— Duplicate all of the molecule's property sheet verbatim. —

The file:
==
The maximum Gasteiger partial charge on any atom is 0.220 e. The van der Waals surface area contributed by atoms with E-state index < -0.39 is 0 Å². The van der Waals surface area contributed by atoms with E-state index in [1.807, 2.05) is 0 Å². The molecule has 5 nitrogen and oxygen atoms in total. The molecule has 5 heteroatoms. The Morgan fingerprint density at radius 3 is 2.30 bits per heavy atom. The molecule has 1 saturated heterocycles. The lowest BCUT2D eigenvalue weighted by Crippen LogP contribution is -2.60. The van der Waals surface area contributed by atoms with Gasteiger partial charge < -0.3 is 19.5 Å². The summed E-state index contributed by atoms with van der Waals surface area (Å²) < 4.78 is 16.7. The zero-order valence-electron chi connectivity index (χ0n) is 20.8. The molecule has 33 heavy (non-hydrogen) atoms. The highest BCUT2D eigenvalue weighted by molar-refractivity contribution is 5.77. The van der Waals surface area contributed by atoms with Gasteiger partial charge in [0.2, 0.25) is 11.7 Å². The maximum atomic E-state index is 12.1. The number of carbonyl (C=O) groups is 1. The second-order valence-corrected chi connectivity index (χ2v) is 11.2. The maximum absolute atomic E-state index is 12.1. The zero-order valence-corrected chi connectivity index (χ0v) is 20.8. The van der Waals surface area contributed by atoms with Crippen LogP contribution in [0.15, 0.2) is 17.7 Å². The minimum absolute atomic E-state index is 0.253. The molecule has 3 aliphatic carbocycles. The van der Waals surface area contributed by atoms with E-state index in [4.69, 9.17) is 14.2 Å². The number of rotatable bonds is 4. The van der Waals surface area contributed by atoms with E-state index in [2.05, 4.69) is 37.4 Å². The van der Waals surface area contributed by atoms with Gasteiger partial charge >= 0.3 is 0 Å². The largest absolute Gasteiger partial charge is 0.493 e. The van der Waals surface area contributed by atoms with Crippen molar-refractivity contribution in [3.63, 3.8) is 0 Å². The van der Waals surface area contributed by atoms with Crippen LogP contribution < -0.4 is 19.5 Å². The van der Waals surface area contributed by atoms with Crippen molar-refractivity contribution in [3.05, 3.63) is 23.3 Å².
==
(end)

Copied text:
The maximum Gasteiger partial charge on any atom is 0.220 e. The van der Waals surface area contributed by atoms with E-state index < -0.39 is 0 Å². The van der Waals surface area contributed by atoms with E-state index in [1.807, 2.05) is 0 Å². The molecule has 5 nitrogen and oxygen atoms in total. The molecule has 5 heteroatoms. The Morgan fingerprint density at radius 3 is 2.30 bits per heavy atom. The molecule has 1 saturated heterocycles. The lowest BCUT2D eigenvalue weighted by Crippen LogP contribution is -2.60. The van der Waals surface area contributed by atoms with Gasteiger partial charge < -0.3 is 19.5 Å². The summed E-state index contributed by atoms with van der Waals surface area (Å²) < 4.78 is 16.7. The zero-order valence-electron chi connectivity index (χ0n) is 20.8. The molecule has 33 heavy (non-hydrogen) atoms. The highest BCUT2D eigenvalue weighted by molar-refractivity contribution is 5.77. The van der Waals surface area contributed by atoms with Gasteiger partial charge in [0.2, 0.25) is 11.7 Å². The maximum atomic E-state index is 12.1. The number of carbonyl (C=O) groups is 1. The second-order valence-corrected chi connectivity index (χ2v) is 11.2. The maximum absolute atomic E-state index is 12.1. The zero-order valence-corrected chi connectivity index (χ0v) is 20.8. The van der Waals surface area contributed by atoms with Crippen LogP contribution in [0.15, 0.2) is 17.7 Å². The minimum absolute atomic E-state index is 0.253. The molecule has 3 aliphatic carbocycles. The van der Waals surface area contributed by atoms with E-state index in [4.69, 9.17) is 14.2 Å². The number of rotatable bonds is 4. The van der Waals surface area contributed by atoms with E-state index in [2.05, 4.69) is 37.4 Å². The van der Waals surface area contributed by atoms with Gasteiger partial charge >= 0.3 is 0 Å². The largest absolute Gasteiger partial charge is 0.493 e. The van der Waals surface area contributed by atoms with Crippen molar-refractivity contribution in [3.63, 3.8) is 0 Å². The van der Waals surface area contributed by atoms with Crippen LogP contribution < -0.4 is 19.5 Å². The van der Waals surface area contributed by atoms with Crippen molar-refractivity contribution in [3.05, 3.63) is 23.3 Å².